I have a lot of enthusiasm for Battlestar Galactica. I was a latecomer to the series, but once I discovered it, the show quickly became a personal obsession. Every night I would burn through two, three or four episodes at a time, until I was too tired to keep my eyes open. Now fans have received, as a sort of epilogue to the series, The Plan. Admiral Adama himself, Edward James Olmos, directed this high-definition widescreen digital extravaganza. The Plan refers back to the text that glowed over the opening credits of all four seasons of the series: “The cylons were created by man. They evolved. They rebelled. They look and feel human. Some are programmed to think they are human. There are many copies. And they have a plan.” The makers of Battlestar Galactica even joked in the DVD extras of Season 4.5: “So, what the frack was the plan?” This is the attempt at an answer. My review after the jump:
Executive Producer Jane Espenson jokingly says in the extras of this Blu-Ray: “The Plan didn’t work.” Obviously, the plan was for the cylons to annihilate all humankind. The Plan tries to explain what went wrong from the cylon agents’ point of view, before the “final five” were revealed. Like many postscripts, The Plan is a fragment of the whole story. Even to a dedicated fan like me, this new material was confusing and difficult to follow. The Plan recaps almost the entire series, showing in-depth moments from cylon agents’ point of view. I found myself struggling to recall plot points, to discern when I was seeing moments from the old show or viewing new material, and to get over my general ennui about the whole frakkin’ thing. But hey, did I mention that there is a lot of nudity in The Plan? The problem with the boobs and butts is that it felt gratuitous, like a last-ditch effort to make this addition “grittier.” To me, it was more startling than titillating.
The most glaring problem with the story is that the focus is on the sub-plot of the series only, without the drive of the main story: escaping the murderous and conniving cylons! Viewers also suffer from the lack of main characters such as Apollo, Starbuck, and the excellent President Roslin. In addition, I can’t really say that anyone would be clamoring for more of Brother Cavil’s story, as played by Dean Stockwell. Unfortunately, Brother Cavil is pretty much the main character of the story here, which doesn’t really add any sense of real danger or tension. Cavil’s character was always sort of like a grouchy old uncle in the series; you suffered through his parts to get to the good stuff. And a Six having sex with him? It’s just plain icky. A few new characters are introduced, but none that are compelling enough to really add spice or dimension to the memory of the original series.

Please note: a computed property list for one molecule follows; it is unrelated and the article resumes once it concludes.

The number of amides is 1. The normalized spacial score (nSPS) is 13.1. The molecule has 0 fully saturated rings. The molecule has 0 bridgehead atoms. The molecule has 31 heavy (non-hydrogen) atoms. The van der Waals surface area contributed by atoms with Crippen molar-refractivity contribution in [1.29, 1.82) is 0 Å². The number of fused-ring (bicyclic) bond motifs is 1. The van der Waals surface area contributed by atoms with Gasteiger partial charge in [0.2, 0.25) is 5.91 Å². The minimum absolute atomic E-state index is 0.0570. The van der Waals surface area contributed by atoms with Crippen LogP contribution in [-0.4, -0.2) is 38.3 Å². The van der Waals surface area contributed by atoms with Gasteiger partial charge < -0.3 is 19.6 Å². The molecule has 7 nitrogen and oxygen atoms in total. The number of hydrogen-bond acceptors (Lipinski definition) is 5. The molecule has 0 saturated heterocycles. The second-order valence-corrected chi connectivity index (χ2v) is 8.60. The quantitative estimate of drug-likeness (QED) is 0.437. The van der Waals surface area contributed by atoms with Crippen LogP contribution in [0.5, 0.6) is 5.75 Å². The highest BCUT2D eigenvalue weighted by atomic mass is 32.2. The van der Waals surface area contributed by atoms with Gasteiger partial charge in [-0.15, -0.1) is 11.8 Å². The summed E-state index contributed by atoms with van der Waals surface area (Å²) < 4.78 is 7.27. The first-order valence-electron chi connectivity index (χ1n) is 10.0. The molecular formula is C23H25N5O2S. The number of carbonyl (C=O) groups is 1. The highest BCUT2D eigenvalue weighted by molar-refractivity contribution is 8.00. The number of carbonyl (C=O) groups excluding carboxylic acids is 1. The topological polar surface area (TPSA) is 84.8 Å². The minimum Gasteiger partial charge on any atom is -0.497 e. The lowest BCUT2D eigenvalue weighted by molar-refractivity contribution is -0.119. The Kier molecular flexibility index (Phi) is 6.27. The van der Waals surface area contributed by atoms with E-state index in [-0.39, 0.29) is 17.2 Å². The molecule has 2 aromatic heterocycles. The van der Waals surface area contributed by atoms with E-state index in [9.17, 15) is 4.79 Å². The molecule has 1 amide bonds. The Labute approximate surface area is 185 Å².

This is not to say that there wasn’t a lot of love put into the making of The Plan. Director Olmos in particular shows an endearing amount of affection for the series, and it is nice to see his fondness for its legacy, and for the other actors in the show. And there really are a few great moments in The Plan: the destruction of Caprica, several grisly scenes showing death by expulsion from the airlock, and a murder committed by Brother Cavil that is truly heartless. I won’t mention who is murdered, but if you care to, do see it and surprise yourself, you won’t be disappointed.
The Plan is really only for Galactica fans that are familiar with the entire series. Any first-time viewers of Battlestar Galactica will be spectacularly confounded by this material, which is too peripheral to the kick-ass main story to inspire a viewing of the actual series. The extra features are slim at best: “From Admiral to Director: Edward James Olmos and The Plan” is a fun visit with Olmos, but is way too brief, only about six minutes long. I mean, this is the last gasp of the series, all of the props and costumes were sold at auction in 2008 and early 2009, couldn’t someone have simply followed the guy around a bit more? “The Cylons of The Plan” and “The Cylons Attack” show the filming of a sequence, and “Visual Effects: The Magic Behind The Plan” is just okay, if you are really into the technical aspects of creating the show. There are also a few deleted scenes and feature commentary with Olmos and Executive Producer and Writer Jane Espenson, which is entertaining.
All in all, I was disappointed that the extras weren’t, like, Lord of The Rings-style long. If The Plan is for the die-hards, the extras should have been, too. I guess it’s like I used to say about new Star Trek sequels or Indiana Jones parts 3 and 4: “Even bad pizza is good pizza.” If you love a franchise, you are willing to watch any new material with a glad heart…except that this is very nearly inedible pizza, bless its heart.